Phase 3—Safety Social: In the third and final phase of this program, the Everett Police Department will help the landlord conduct a safety meeting for the residents at the rental property. This social event is designed to establish a working relationship with the tenants of the apartment community as well as explain the crime free rental housing program and how the residents can be involved in helping establish general safety principals and crime prevention in their community. A third certificate is issued at the safety meeting to demonstrate to the residents that owners and mangers have committed to keeping the property safe.

After completion of all three stages, the rental manager receives permission to post the department’s Crime-Free Rental Housing signs on their property to advertise their participation in the program and to use the crime free rental housing logo in all their advertising.

Once fully certified, the property manager will receive a fourth certificate. This certificate is the only certificate that must be renewed each year. Renewal of the annual certificate requires property managers to hold an annual safety meeting, and the property must pass an annual security check conducted by the police department.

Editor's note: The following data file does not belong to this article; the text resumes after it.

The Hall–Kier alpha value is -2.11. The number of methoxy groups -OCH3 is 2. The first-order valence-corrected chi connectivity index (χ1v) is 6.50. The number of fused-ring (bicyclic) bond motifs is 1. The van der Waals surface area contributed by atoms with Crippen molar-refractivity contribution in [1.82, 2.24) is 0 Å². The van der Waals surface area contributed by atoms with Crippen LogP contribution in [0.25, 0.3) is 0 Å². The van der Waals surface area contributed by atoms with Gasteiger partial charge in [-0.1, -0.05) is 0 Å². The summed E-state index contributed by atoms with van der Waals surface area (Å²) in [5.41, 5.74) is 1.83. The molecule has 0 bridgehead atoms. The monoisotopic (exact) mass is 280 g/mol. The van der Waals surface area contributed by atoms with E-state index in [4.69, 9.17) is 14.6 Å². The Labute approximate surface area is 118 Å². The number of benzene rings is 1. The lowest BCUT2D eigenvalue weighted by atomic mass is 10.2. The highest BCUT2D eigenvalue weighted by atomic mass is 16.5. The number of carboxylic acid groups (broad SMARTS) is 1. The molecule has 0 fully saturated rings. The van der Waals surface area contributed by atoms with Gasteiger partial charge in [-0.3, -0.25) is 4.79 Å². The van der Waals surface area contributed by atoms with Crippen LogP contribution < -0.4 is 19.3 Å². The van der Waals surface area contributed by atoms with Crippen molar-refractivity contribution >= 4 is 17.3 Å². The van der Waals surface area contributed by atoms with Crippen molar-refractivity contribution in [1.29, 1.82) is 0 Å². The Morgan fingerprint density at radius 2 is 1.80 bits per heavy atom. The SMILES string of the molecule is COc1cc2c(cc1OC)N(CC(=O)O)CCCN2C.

Transferability of the Program
The principles of Everett’s crime-free rental housing program are readily transferable to other communities. Significant steps can be taken to rid rental housing of the criminal element and enhance the quality of life for the community by teaching owners and managers how to maintain crime-free property.

An important key to success is developing and maintaining the needed database information, and then communicating that information to the officers in the field and the rental property owners and managers, for action.


From The Police Chief, vol. 73, no. 12, December 2006. Copyright held by the International Association of Chiefs of Police, 515 North Washington Street, Alexandria, VA 22314 USA.